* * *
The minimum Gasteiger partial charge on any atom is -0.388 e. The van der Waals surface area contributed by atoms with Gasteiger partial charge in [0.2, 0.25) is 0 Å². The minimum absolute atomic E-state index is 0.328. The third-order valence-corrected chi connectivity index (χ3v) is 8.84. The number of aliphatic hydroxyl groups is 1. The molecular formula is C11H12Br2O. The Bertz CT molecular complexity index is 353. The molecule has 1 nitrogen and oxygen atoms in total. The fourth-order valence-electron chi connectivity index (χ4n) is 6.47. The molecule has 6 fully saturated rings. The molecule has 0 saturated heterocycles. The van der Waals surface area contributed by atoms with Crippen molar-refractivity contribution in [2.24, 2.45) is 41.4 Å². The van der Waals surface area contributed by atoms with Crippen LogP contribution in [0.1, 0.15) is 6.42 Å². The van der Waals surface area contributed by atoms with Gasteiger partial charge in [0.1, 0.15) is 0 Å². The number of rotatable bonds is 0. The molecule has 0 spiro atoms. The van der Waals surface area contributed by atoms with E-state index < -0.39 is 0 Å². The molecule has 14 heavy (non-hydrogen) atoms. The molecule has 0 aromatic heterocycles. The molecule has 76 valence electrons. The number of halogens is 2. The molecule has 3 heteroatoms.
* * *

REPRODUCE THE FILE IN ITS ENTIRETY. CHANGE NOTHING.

The minimum Gasteiger partial charge on any atom is -0.388 e. The van der Waals surface area contributed by atoms with Gasteiger partial charge in [0.2, 0.25) is 0 Å². The minimum absolute atomic E-state index is 0.328. The third-order valence-corrected chi connectivity index (χ3v) is 8.84. The number of aliphatic hydroxyl groups is 1. The molecular formula is C11H12Br2O. The Bertz CT molecular complexity index is 353. The molecule has 1 nitrogen and oxygen atoms in total. The fourth-order valence-electron chi connectivity index (χ4n) is 6.47. The molecule has 6 fully saturated rings. The molecule has 0 saturated heterocycles. The van der Waals surface area contributed by atoms with Crippen molar-refractivity contribution in [2.24, 2.45) is 41.4 Å². The van der Waals surface area contributed by atoms with Crippen LogP contribution in [0.1, 0.15) is 6.42 Å². The van der Waals surface area contributed by atoms with Gasteiger partial charge in [0.1, 0.15) is 0 Å². The number of rotatable bonds is 0. The molecule has 0 spiro atoms. The van der Waals surface area contributed by atoms with E-state index < -0.39 is 0 Å². The molecule has 14 heavy (non-hydrogen) atoms. The molecule has 0 aromatic heterocycles. The molecule has 76 valence electrons. The number of halogens is 2. The molecule has 3 heteroatoms.